March 16, 2015 at 3:50 PM by Dr. Drang
Back in December, I wrote a short utility called
ago, which calculated the number of days between a date given on the command line and today. It’s been useful, but too often I’ve found myself giving it input in the wrong format. Rather than retrain myself to match
ago’s expectations, I rewrote
ago to match mine.
As originally written,
ago wanted two or three arguments: the month, day, and (optionally) year of the date. These were to be given as space-separated numbers, e.g.
ago 8 30 14
to get the number of days since August 30, 2014, or
ago 2 5
to get the number of days since February 5 of this year. The problem was the spaces. My natural inclination in writing a date is to use slashes or dashes between the numbers, e.g.
Using spaces was the lazy way out. Because Unix automatically parses arguments based on space separation, I didn’t have to write a date parser in
ago. But after a few months of use, I realized that the time I saved by not including a parser was eaten up by the time I spent rerunning
ago after giving it the wrong input.
And I didn’t even have to write a date parser. Although the Python standard library doesn’t include the kind of forgiving parser that would allow both slashes and dashes as separators, the well-established
dateutil library by Gustavo Niemeyer does. It also allows dot separators and text, like
feb 5. Using it even shortened
ago’s code. And the best news is that even though
dateutil isn’t in the standard library, it is included by default in OS X.
Here’s the new version of
python: 1: #!/usr/bin/env python 2: 3: from datetime import datetime 4: from dateutil.parser import parse 5: import sys 6: 7: # The date is given on the command line in American format. 8: then = parse(sys.argv, dayfirst=False, yearfirst=False) 9: now = datetime.today() 10: 11: ago = now - then 12: 13: if sys.argv.split('/')[-1] == 'til': 14: print -ago.days 15: else: 16: print ago.days
parse function in Line 8 returns a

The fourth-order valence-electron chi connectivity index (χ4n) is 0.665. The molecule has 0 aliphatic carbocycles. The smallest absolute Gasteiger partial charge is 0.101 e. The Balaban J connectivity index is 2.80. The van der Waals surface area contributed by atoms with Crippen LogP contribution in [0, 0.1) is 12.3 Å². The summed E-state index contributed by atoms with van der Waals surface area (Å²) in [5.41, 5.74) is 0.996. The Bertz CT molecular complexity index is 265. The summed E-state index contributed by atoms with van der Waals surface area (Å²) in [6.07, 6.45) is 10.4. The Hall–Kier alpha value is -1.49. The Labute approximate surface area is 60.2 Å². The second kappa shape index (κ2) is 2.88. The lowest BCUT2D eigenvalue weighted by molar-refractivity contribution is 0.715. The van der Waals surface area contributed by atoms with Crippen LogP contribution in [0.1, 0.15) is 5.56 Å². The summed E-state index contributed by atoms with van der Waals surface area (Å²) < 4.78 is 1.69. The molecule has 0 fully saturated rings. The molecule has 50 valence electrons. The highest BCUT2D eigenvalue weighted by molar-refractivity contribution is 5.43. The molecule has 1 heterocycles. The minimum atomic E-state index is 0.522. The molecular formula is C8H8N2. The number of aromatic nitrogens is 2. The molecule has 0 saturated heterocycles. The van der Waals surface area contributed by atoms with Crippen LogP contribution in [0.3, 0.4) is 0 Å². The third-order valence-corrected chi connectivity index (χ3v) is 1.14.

datetime object, as does the
today function in Line 9. The subtraction in Line 11 returns a
timedelta object, from which we return the
days attribute in Line 14 or 16.
ago code can also count days until a future date, I made a hard link to
ln ago til
The logic of Lines 13–16 flips the sign of the result so I don’t get negative numbers if I use
til to inquire about a date in the future. Instead of using
and getting -284 as the result, I can use
and get 284. Not a big deal, but a cute little affordance.1
I should mention that the rules
parse uses for two-digit years are a little different from what I used in the original version of
ago. From the
When a two digit year is found, it is processed considering the current year, so that the computed year is never more than 49 years after then current year, nor 50 years before the current year. In other words, if we are in year 2003, and the year 30 is found, it will be considered as 2030, but if the year 60 is found, it will be considered 1960.
Now that it’s 2015, a year of 60 is considered 2060, not 1960.
With a rewritten
ago under my belt, I decided to write a similar little utility that I’ve sometimes wished for: a quick way to get the difference in days between two dates. I call this script
between. It’s used as you might expect:
between 8/23/1960 5/27
to get the number of days between August 23, 1960 and May 27 of this year. This is, as I mentioned in the post back in December, the day I become 20,000 days old. Jiminy.
The source code for
python: 1: #!/usr/bin/env python 2: 3: from dateutil.parser import parse 4: import sys 5: 6: # The dates are given on the command line in American format. 7: day1 = parse(sys.argv, dayfirst=False, yearfirst=False) 8: day2 = parse(sys.argv, dayfirst=False, yearfirst=False) 9: 10: between = day2 - day1 11: print between.days
There’s nothing in
between that isn’t already in
ago. I could, I suppose, modify
between to act like
ago when only one argument is given, but I think of the commands as distinctly different, so I don’t mind the redundancy.
If the second argument is earlier than the first,
between will return a negative number. I could’ve added some logic to always return a positive number, but I didn’t see any value in that.
Back when Perl was my main language, I used its
Date::Manip module for all kinds of date parsing and arithmetic. It was a huge module, and its load time was detectable—there was always a delay after issuing a command that used
Date::Manip. But it was a remarkably full-featured library, and its parser was far more flexible and forgiving than
dateutil is plenty good for what I need in these scripts and it doesn’t hesitate before giving me the answer.
The link can’t be called
untilbecause that’s the name of a bash command for looping. ↩